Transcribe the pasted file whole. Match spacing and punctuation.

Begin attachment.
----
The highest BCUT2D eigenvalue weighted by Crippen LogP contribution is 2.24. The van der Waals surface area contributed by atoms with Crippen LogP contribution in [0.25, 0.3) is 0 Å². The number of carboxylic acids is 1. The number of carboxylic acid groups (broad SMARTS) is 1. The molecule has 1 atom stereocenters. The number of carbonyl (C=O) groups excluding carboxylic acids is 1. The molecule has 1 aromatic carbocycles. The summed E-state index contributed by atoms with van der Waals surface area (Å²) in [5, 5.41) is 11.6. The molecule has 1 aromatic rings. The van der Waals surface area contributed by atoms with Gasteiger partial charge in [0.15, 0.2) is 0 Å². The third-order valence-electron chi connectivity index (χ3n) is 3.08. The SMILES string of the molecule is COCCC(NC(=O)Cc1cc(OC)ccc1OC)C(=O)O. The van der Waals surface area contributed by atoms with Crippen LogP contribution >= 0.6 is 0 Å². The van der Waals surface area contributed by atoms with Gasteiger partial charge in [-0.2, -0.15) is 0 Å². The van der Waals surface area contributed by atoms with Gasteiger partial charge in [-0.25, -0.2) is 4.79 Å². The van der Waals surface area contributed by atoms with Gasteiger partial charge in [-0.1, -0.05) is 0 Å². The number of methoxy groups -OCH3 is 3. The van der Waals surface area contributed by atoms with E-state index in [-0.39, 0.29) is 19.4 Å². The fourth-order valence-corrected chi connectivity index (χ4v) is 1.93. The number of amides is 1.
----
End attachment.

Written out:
The highest BCUT2D eigenvalue weighted by Crippen LogP contribution is 2.24. The van der Waals surface area contributed by atoms with Crippen LogP contribution in [0.25, 0.3) is 0 Å². The number of carboxylic acids is 1. The number of carboxylic acid groups (broad SMARTS) is 1. The molecule has 1 atom stereocenters. The number of carbonyl (C=O) groups excluding carboxylic acids is 1. The molecule has 1 aromatic carbocycles. The summed E-state index contributed by atoms with van der Waals surface area (Å²) in [5, 5.41) is 11.6. The molecule has 1 aromatic rings. The van der Waals surface area contributed by atoms with Gasteiger partial charge in [0.15, 0.2) is 0 Å². The third-order valence-electron chi connectivity index (χ3n) is 3.08. The SMILES string of the molecule is COCCC(NC(=O)Cc1cc(OC)ccc1OC)C(=O)O. The van der Waals surface area contributed by atoms with Crippen LogP contribution >= 0.6 is 0 Å². The van der Waals surface area contributed by atoms with Gasteiger partial charge in [-0.2, -0.15) is 0 Å². The van der Waals surface area contributed by atoms with Gasteiger partial charge in [-0.25, -0.2) is 4.79 Å². The van der Waals surface area contributed by atoms with Gasteiger partial charge in [-0.1, -0.05) is 0 Å². The number of methoxy groups -OCH3 is 3. The van der Waals surface area contributed by atoms with E-state index in [-0.39, 0.29) is 19.4 Å². The fourth-order valence-corrected chi connectivity index (χ4v) is 1.93. The number of amides is 1.